Free Book Chapter 19 - Programming Lists of Data
from http://www.appinventor.org/bookChapters/chapter19.pdf for translation
(picture of hands holding paper with printed list)
Programming Lists of Data
As you’ve already seen, apps handle events and
make decisions; such processing is fundamental to
computing. But, the other fundamental part of an
app is its data—the information it processes. An
app’s data is rarely restricted to single memory slots
such as the score of a game. More often, it consists
of lists of information and complex, interrelated
items that must be organized just as carefully as
the app’s functionality.
In this chapter, we’ll examine the way App Inventor handles data. You’ll learn the
fundamentals of programming both static information, in which the data doesn’t change,
and dynamic information, in which data is entered by the end user. You’ll learn how to
work with lists, and then you’ll explore a more complex data structure involving lists of
lists and a multiple-choice quiz app.
Many apps process lists of data. For example, Facebook processes your list of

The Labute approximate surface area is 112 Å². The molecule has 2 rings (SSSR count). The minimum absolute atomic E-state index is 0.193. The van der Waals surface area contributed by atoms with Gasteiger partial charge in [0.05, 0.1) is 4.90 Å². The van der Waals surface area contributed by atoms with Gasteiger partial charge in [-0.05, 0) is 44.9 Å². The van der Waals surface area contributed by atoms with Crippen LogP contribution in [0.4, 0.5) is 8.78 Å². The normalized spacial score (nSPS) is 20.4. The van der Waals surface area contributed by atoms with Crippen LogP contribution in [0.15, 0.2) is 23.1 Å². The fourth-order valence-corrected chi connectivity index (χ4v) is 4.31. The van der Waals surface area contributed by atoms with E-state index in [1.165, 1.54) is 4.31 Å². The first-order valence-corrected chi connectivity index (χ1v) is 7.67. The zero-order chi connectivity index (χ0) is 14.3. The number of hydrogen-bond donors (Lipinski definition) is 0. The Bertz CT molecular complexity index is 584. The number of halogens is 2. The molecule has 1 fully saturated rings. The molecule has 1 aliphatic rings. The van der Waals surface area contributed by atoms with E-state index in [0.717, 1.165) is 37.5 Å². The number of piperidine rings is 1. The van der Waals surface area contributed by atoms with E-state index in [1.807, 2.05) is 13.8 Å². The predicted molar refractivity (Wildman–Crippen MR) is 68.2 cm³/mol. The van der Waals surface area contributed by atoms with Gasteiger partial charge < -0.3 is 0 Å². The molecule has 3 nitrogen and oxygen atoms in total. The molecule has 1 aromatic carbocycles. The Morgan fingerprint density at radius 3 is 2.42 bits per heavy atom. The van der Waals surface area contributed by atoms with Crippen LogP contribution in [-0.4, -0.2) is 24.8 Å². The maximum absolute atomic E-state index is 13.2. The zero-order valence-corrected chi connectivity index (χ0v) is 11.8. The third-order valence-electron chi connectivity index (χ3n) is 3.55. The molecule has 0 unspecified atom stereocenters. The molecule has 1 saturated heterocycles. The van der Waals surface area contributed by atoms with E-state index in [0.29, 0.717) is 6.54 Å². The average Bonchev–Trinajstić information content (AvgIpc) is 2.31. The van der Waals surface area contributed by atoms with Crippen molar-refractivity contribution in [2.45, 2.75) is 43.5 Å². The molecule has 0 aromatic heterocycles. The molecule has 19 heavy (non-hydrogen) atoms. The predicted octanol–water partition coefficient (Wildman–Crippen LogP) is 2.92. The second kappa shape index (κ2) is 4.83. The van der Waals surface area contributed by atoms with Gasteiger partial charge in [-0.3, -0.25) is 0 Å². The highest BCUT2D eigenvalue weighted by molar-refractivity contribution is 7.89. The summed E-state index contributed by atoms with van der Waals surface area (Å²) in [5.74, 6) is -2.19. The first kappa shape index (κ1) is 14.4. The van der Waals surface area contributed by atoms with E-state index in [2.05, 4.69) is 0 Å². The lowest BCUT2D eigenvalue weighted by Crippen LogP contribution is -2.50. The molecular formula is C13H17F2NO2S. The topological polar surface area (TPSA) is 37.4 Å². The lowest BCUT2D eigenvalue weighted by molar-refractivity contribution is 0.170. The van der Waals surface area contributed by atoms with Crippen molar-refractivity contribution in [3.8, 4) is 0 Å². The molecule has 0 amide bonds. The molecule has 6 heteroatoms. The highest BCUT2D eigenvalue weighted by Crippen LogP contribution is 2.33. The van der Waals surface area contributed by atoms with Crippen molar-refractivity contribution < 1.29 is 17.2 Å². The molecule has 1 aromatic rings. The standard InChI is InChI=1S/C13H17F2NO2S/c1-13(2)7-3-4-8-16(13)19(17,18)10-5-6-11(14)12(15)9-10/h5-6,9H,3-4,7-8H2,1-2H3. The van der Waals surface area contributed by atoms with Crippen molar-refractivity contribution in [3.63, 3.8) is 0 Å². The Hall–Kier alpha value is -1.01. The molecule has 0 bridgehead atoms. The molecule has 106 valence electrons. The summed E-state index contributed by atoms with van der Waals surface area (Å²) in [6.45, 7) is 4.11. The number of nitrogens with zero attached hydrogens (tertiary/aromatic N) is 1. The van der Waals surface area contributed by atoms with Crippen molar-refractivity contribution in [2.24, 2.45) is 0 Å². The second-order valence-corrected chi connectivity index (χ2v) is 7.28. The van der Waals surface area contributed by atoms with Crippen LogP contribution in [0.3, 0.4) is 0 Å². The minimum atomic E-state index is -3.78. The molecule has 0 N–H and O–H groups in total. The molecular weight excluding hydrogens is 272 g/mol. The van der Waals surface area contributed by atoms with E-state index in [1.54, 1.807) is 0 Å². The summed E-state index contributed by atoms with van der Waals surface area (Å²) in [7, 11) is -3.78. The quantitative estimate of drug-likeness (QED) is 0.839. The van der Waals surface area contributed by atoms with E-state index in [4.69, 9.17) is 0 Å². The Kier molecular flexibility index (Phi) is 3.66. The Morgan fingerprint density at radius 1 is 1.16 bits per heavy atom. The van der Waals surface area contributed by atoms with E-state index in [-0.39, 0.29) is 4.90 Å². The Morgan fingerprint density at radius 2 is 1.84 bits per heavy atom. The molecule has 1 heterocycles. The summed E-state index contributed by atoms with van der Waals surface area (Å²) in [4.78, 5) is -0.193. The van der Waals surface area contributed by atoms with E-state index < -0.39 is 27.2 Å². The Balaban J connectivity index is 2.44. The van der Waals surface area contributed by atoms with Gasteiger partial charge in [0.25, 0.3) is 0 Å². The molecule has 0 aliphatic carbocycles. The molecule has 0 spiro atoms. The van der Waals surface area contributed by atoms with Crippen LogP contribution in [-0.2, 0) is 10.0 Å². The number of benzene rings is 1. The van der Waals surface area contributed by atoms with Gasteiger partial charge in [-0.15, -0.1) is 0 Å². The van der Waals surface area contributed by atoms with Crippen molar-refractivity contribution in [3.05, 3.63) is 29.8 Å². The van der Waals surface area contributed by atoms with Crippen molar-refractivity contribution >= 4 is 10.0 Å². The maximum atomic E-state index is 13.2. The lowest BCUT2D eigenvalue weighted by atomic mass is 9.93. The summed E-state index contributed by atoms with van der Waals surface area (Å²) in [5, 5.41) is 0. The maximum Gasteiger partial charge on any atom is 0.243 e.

friends and lists of status reports. A quiz app works with a list of questions and
answers. A game might have a list of characters or all-time high scores.
You specify list data in App Inventor with a variable, but instead of naming a single
memory cell with the variable, you name a set of related memory cells. You specify
that a variable is multi-item by using either the make a list or create empty list
blocks. For instance, the variable phoneNumbers in Figure 19-2 defines a list of three
Figure 19-2. phoneNumbers names three memory cells initialized with the numbers
Creating a List Variable
You create a list variable in the Blocks Editor by using an initialize global variable
block and then plugging in a make a list block. You can fnd the make a list block
in the Lists drawer, and it has only two sockets. But you can specify the number of
sockets you want in the list by clicking on the blue icon and adding items, as depicted
in Figure 19-3.
Figure 19-3. Click the blue icon on make a list to change the number of items
You can plug any type of data into the “item” sockets of make a list. For the
phoneNumbers example, the items should be text objects, not numbers, because
phone numbers have dashes and other formatting symbols that you can’t put in a
number object, and you won’t be performing any calculations on the numbers (in
which case, you would want number objects, instead).